Experts gathered at a Wharton conference entitled, “Gameful Approaches to Motivation and Engagement.” The following is conference attendees’ discussion about the latest research and practices of gamification, a fledgling field that often gets held up with high promise for marketing, employee engagement and other business purposes. For as much as we know people like games, however, it turns out we know very little about how game elements can work in non-game situations.
For-profit and public organizations have caught the gamification craze. In a 2013 survey, over 70 percent of Forbes Global 2000 companies said they planned to use gamification for marketing and customer retention. Starbucks and Unilever have tried it for training and customer loyalty programs. Even the U.S. Army produced a “virtual army experience” to recruit at shopping malls.
It must be working, right? For the most part…who knows? Jonna Koivisto, a researcher at the University of Tampere Game Research Lab, identified over 800 papers on gamification. Of those with “some actual concrete evidence,” she said, “the number is very, very few. …We can’t very confidently say much of anything about what works and what doesn’t.”
Hoping to change that is Wharton’s Edward B. and Shirley R. Shils Assistant Professor, Ethan Mollick. Mollick and colleague Nancy Rothbard tested an online sales game called “Slam-Dunk” with several hundred e-commerce salespeople. Imagine leaderboards ranking people by leads, cold calls and deals, describing them as layups, jump shots and baskets.
Mollick studied “consent” among the players—the extent to which they embraced the game. Those who consented showed strong increases in positive feelings toward their company. For those who didn’t, the game caused negative feelings and even performance decreases. The takeaway: Gamification can have a large impact, but forcing “mandatory fun” can cause target audiences to want to hit “reset.”
James Madison once said that if people were angels, we would have no use for law. My work in legal philosophy and moral philosophy shows that James Madison wasn’t right about this.
Robert Hughes, professor of legal studies and business ethics at Wharton. Hughes’ research indicates that the law “can be morally binding on us quite apart from the effect that any sanctions have.”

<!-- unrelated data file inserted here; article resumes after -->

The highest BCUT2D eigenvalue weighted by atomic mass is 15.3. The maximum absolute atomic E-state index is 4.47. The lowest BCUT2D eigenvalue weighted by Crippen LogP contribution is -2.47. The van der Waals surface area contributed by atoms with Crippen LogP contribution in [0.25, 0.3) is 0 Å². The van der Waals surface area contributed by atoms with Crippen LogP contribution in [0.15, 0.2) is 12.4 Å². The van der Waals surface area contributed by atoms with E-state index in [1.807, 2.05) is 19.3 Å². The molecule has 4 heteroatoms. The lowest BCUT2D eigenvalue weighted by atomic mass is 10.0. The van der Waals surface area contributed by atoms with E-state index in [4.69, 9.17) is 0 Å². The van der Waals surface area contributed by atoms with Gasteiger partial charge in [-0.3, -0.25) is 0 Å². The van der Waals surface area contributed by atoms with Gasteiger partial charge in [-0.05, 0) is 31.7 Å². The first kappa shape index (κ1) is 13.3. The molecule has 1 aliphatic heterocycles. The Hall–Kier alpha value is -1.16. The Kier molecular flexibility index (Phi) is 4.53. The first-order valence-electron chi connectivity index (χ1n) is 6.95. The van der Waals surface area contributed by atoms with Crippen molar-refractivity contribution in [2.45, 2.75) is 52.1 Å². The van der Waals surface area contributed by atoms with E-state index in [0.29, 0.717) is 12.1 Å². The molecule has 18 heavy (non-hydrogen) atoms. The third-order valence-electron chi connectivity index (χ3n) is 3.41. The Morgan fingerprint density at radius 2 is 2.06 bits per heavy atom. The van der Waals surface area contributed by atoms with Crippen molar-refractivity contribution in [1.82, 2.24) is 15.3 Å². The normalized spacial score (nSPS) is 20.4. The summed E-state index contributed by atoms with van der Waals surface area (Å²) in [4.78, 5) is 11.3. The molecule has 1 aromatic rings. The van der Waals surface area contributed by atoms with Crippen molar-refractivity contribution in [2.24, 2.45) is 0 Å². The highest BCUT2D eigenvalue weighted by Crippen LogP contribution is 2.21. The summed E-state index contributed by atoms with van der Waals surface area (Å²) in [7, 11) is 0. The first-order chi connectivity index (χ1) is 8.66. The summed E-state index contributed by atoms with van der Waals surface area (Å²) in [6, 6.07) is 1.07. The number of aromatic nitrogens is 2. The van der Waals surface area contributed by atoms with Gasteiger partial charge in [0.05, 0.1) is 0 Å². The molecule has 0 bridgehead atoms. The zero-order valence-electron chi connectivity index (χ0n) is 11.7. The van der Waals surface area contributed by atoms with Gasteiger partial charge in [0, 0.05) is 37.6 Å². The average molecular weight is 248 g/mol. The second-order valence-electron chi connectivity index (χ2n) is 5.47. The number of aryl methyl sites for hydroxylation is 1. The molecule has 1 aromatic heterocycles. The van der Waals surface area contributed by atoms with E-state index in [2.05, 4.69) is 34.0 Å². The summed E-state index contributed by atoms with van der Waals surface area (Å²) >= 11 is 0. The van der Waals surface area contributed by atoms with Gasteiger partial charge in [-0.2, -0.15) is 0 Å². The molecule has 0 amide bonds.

Overconfidence is the biggest psychological predictor of whether or not you’re going to become an entrepreneur.
Wharton management professor Ethan Mollick, on his research behind the reason male entrepreneurs outnumber female ones. You can hear an interview with Mollick on the Knowledge@Wharton podcast.
Your Animal Brain
Wharton marketing professor Michael Platt wants to know why people make the decisions that they do and what influences those decisions. He is a professor of neuroscience at the University of Pennsylvania’s Perelman School of Medicine and a professor of psychology at Penn’s School of Arts and Sciences.
One of the fascinating takeaways from our research is that people and animals tend to make very similar kinds of decisions when they are in similar contexts. Moreover, their brains seem to make these decisions using a similar set of mechanisms.
What this means is that we can infer that much of our own behavior, the choices we make, even in a very complex situation, such as a market, are driven by forces that evolved a long time ago to solve the kinds of problems that animals need to solve, such as finding food, finding a mate, and making friends and allies that will help to solve the problems that they need to solve.
I think we’re all aware that the kinds of choices we make are influenced by the people around us. In fact, this is true of other animals as well. One thing that we have learned from studying the choices that animals make and the choices that people make and what happens in their brains when they make these choices is that there are very specific, highly specialized mechanisms that detect the presence of other individuals, identify who they are, evaluate their importance to us and allow us to learn from their behavior. More recently, we’ve identified a very specific set of brain cells that actually responds when another individual feels a reward.
A really interesting and important potential practical application of this discovery is that we might find ways, either behaviorally or pharmacologically or using other means, to activate these cells. And if we did so, we might be able to promote pro-social behaviors such as charitable giving. This could be a very important and practical way of enhancing the welfare of society.
Published in the Spring/Summer 2016 issue of Wharton Magazine.